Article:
If a carrier is experiencing low load factors on certain routes, replacing a 747-400 with a 777-300ER is definitely a consideration. There is an approximately 50 passenger difference in capacity between the aircraft (416 vs. 365), therefore, if the airline needs the capacity, then the 744 wouldn't go anywhere. However, given our current and forecasted economic situation, that capacity isn't always going to be needed. The situation becomes even more complicated when you consider the 773ER carries a little over 1,000 cubic feet more cargo than its Everett sibling (7,080 vs. 6,025). The range difference is virtually negligible (8,430 miles for the 744, 8,350 miles for the 773ER). In fact, this will probably be erased with a rumored MTOW increase for the big twin. A final selling point for the 773ER would be the inherent efficiency of running 2 engines vs. 4. To accomplish its mission, which comes down to more pax, less cargo versus the 773ER, the 744 burns a maximum 57,285 gallons of fuel. The 773ER, carrying fewer passengers but more cargo, burns nearly 10,000 fewer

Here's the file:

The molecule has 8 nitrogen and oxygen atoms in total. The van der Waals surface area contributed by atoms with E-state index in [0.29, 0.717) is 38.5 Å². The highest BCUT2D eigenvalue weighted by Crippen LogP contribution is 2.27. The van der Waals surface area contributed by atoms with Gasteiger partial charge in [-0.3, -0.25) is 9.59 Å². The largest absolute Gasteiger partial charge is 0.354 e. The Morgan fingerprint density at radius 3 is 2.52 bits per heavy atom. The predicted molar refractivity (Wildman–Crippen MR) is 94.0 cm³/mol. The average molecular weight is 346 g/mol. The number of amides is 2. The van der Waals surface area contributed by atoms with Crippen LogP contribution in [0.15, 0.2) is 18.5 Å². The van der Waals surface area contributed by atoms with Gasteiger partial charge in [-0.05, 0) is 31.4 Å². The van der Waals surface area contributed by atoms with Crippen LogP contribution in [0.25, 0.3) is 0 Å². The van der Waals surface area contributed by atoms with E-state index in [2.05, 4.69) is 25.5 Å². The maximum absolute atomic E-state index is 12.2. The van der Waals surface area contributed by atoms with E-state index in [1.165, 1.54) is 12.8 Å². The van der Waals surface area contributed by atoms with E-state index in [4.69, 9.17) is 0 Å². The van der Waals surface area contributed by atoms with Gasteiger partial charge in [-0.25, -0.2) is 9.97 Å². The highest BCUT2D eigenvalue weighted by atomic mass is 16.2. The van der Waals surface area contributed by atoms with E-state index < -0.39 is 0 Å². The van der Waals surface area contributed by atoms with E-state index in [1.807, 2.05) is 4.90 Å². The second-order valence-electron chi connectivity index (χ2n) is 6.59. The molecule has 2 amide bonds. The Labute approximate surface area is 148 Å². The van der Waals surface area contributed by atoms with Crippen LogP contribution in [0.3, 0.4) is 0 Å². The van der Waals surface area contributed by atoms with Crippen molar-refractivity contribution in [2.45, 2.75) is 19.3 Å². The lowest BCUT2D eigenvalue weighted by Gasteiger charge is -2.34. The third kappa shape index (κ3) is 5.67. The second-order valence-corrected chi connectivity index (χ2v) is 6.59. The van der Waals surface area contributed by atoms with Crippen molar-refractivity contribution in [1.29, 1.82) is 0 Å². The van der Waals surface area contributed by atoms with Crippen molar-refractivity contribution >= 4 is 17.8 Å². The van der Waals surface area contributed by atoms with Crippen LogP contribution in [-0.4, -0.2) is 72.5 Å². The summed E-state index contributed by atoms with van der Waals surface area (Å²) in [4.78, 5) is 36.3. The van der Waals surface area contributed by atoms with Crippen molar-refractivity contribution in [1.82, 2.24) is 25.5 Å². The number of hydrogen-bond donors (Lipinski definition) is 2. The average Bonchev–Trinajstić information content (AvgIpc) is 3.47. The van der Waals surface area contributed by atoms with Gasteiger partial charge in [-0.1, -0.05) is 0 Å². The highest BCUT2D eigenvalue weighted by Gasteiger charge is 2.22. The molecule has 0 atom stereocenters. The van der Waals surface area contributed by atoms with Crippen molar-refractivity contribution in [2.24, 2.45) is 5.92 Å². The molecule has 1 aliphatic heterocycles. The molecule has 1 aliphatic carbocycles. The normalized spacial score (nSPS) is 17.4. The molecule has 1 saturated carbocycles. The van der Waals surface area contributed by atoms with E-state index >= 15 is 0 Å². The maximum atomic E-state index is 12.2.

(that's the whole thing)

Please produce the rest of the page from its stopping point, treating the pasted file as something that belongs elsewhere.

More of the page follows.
gallons, at 47,890. In so doing, it makes the 777 considerably lighter as well, with a MTOW of 750,000 lbs. vs. 875,000 lbs. for the 744.
The final point to raise, therefore, is the question of timing. As Boeing747-400
already pointed out, the 744 is not all that old, comparatively. The first aircraft was delivered to Northwest in January of 1989, and we all know how Northwest feels about renewing their fleet.
However, when one looks at an airline such as Singapore, whose first 744 entered the fleet 2 months later, you do begin to wonder. Flight International
already ran an article, stating that SQ was considering replacing some early 747-400s with the 777-300ER. There have also been persistent rumors from both British Airways and United Airlines about doing the same. Time will tell if it ever happens. Unfortunately, time is one thing the 744 does not have on its side.
Honor the warriors, not the war.